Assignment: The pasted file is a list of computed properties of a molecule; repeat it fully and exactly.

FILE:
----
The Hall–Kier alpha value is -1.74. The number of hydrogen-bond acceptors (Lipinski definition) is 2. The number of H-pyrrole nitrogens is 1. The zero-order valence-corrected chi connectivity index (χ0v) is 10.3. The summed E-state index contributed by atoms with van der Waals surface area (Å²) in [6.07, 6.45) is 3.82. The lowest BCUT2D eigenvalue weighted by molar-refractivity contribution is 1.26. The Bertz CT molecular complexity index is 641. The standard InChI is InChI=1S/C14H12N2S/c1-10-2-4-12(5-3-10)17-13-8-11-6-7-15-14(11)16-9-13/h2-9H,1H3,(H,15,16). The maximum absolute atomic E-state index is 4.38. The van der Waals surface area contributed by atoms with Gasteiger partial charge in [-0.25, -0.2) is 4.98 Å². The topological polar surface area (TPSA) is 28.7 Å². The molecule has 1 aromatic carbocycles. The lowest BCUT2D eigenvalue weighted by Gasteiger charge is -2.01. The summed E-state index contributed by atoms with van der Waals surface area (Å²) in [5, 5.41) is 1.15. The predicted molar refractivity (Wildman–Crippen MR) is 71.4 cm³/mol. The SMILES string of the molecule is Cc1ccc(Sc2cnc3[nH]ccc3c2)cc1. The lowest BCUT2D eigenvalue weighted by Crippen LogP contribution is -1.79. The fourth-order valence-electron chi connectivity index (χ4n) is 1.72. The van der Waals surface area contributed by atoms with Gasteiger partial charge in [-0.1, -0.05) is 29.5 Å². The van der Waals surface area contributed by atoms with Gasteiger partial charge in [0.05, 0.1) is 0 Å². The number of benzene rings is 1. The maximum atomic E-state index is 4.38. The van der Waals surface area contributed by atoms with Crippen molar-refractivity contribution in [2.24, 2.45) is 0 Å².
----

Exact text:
The Hall–Kier alpha value is -1.74. The number of hydrogen-bond acceptors (Lipinski definition) is 2. The number of H-pyrrole nitrogens is 1. The zero-order valence-corrected chi connectivity index (χ0v) is 10.3. The summed E-state index contributed by atoms with van der Waals surface area (Å²) in [6.07, 6.45) is 3.82. The lowest BCUT2D eigenvalue weighted by molar-refractivity contribution is 1.26. The Bertz CT molecular complexity index is 641. The standard InChI is InChI=1S/C14H12N2S/c1-10-2-4-12(5-3-10)17-13-8-11-6-7-15-14(11)16-9-13/h2-9H,1H3,(H,15,16). The maximum absolute atomic E-state index is 4.38. The van der Waals surface area contributed by atoms with Gasteiger partial charge in [-0.25, -0.2) is 4.98 Å². The topological polar surface area (TPSA) is 28.7 Å². The molecule has 1 aromatic carbocycles. The lowest BCUT2D eigenvalue weighted by Gasteiger charge is -2.01. The summed E-state index contributed by atoms with van der Waals surface area (Å²) in [5, 5.41) is 1.15. The predicted molar refractivity (Wildman–Crippen MR) is 71.4 cm³/mol. The SMILES string of the molecule is Cc1ccc(Sc2cnc3[nH]ccc3c2)cc1. The lowest BCUT2D eigenvalue weighted by Crippen LogP contribution is -1.79. The fourth-order valence-electron chi connectivity index (χ4n) is 1.72. The van der Waals surface area contributed by atoms with Gasteiger partial charge in [-0.1, -0.05) is 29.5 Å². The van der Waals surface area contributed by atoms with Gasteiger partial charge in [0.05, 0.1) is 0 Å². The number of benzene rings is 1. The maximum atomic E-state index is 4.38. The van der Waals surface area contributed by atoms with Crippen molar-refractivity contribution in [2.24, 2.45) is 0 Å².